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Saturday, 20 October 2012

The Blick-Bar and the British Empire


Only last week I was writing about the Blick-Bar (in relation to the Blick Ninety), not imagining for one moment while doing so that I would ever own one, let alone own one within just 10 days.
Today it turned up on my doorstep. Well, not exactly a Blick-Bar, but its very close British sibling, the British Empire No 12. They're not quite twins, but they do share the same parents.
My British Empire is not, as can be quite clearly seen from these images, in the best of health. It has had a rough life. It is most obviously showing the signs of something very, very heavy having fallen on it, cracking the top plate in a number of places and seriously bending down the whole carriage section.
Anyone who spotted this British Empire for sale on Australian eBay might recognise the name, but not the typewriter. A few hours spent cleaning it up and restoring it to something like its former glory this afternoon has proved well worth the effort. It is far from perfect, and I wouldn't dare suggest I could ever get it working. But it's looking a lot better than it did a day ago, and it's now destined for display purposes only.
This British Empire deserves a break on a shelf. I shudder to think where it has been these past many years. It cannot tell me its own incredible history, of course, but its mere existence reveals a typewriter story that will more than suffice. It is in itself typewriter history.
Thomas Fuertig Collection
I had for many years been aware of an image of a British Empire, from the magnificent Thomas Fuertig Collection, on the European Typewriter Project web pages put together by Will Davis and the late Tilman Elster. I don't know the serial number on Thomas's machine, but judging by the decal, and the serial number on mine of 2562, I'd guess mine is an earlier model. Another decal variation is on a British Empire that I suspect noted collector Nick Fisher may have acquired in England not so long ago:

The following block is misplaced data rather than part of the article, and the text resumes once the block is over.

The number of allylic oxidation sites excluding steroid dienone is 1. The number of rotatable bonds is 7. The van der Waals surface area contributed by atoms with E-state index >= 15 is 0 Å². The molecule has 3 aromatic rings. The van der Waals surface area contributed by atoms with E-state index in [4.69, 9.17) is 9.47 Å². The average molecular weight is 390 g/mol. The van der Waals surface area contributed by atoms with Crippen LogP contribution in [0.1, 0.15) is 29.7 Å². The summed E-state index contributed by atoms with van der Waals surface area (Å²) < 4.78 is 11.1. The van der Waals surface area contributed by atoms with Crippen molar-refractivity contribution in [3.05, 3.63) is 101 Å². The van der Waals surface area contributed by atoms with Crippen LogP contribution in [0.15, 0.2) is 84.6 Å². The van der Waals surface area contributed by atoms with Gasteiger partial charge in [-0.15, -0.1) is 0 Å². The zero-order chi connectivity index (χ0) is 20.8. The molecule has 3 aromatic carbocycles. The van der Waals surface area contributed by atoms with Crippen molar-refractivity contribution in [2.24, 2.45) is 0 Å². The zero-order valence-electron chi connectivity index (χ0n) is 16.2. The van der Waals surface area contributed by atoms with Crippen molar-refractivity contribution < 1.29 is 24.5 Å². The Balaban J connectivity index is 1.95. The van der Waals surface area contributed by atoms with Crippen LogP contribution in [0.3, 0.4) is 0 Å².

Not once, however, did it dawn on me that this machine was an off-shoot of the Blick-Bar.
It was only been I unpacked what was left of my British Empire today that I realised that it is recognisably related to the Blick-Bar.
Those who read the Blick Ninety post may recall that when George Canfield Blickensderfer died suddenly, in 1917, the Blickensderfer Manufacturing Company was left in chaos. Under new president Stephen Simonson Mapes and George Blickensderfer’s brother, William Jacob Blickensderfer, the company made what industry insiders described in 1923 as a costly decision - to sell the US rights to the Blick-Bar to Harry Annell Smith, who went on to produce it under his own name and other guises (such as the L.C.Smith No 2).
In Britain, however, the Blick Typewriter Company of  9 & 10 Cheapside, London, pressed forward in the best of British traditions – that is, it carried on regardless.
The British Blick company, which had been importing the Blick-Bar from Stamford, Connecticut, simply turned the Blick-Bar into the British No 12, which emerged in April 1923. But instead of this model being made in the US and imported into Britain, it was made under new British patents in Britain – in West Bromwich, to be precise. The changes were mostly cosmetic: taking away the bar linking to two towers on an extended top plate, adding a measure to the paper plate, widening the carriage and having the space bar inserted over the front lip. The carriage lever was altered, too, but the typewriter's basic body design remained the same.
Logo on the British Empire
Take note of the number 12 on the British and British Empire, because it offers clear clues as to the pedigree of these two almost-identical machines.
The Rimingtons, John M. Rimington (born 1841) and his son George G. Rimington (born 1873), had taken over Blickensderfer’s two British outlets, at Cheapside in London and in Newcastle-on-Tyne, in 1904.